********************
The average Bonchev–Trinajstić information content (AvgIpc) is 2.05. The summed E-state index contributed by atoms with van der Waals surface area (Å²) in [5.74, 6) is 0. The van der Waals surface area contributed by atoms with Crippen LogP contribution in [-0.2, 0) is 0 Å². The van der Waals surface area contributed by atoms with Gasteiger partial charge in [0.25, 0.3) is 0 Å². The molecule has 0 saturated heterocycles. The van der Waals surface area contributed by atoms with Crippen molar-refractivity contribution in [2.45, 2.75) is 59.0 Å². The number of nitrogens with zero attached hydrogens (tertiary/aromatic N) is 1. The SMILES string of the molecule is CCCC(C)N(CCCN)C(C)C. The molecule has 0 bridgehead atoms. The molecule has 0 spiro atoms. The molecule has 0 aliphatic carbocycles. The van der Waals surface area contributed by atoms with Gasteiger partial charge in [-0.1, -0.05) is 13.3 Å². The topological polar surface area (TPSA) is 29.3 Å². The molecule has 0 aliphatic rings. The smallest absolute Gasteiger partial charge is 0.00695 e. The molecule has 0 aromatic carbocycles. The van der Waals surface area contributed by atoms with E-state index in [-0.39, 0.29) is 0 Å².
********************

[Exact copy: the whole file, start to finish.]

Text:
The average Bonchev–Trinajstić information content (AvgIpc) is 2.05. The summed E-state index contributed by atoms with van der Waals surface area (Å²) in [5.74, 6) is 0. The van der Waals surface area contributed by atoms with Crippen LogP contribution in [-0.2, 0) is 0 Å². The van der Waals surface area contributed by atoms with Gasteiger partial charge in [0.25, 0.3) is 0 Å². The molecule has 0 saturated heterocycles. The van der Waals surface area contributed by atoms with Crippen molar-refractivity contribution in [2.45, 2.75) is 59.0 Å². The number of nitrogens with zero attached hydrogens (tertiary/aromatic N) is 1. The SMILES string of the molecule is CCCC(C)N(CCCN)C(C)C. The molecule has 0 bridgehead atoms. The molecule has 0 spiro atoms. The molecule has 0 aliphatic carbocycles. The van der Waals surface area contributed by atoms with Gasteiger partial charge in [-0.1, -0.05) is 13.3 Å². The topological polar surface area (TPSA) is 29.3 Å². The molecule has 0 aliphatic rings. The smallest absolute Gasteiger partial charge is 0.00695 e. The molecule has 0 aromatic carbocycles. The van der Waals surface area contributed by atoms with E-state index in [-0.39, 0.29) is 0 Å².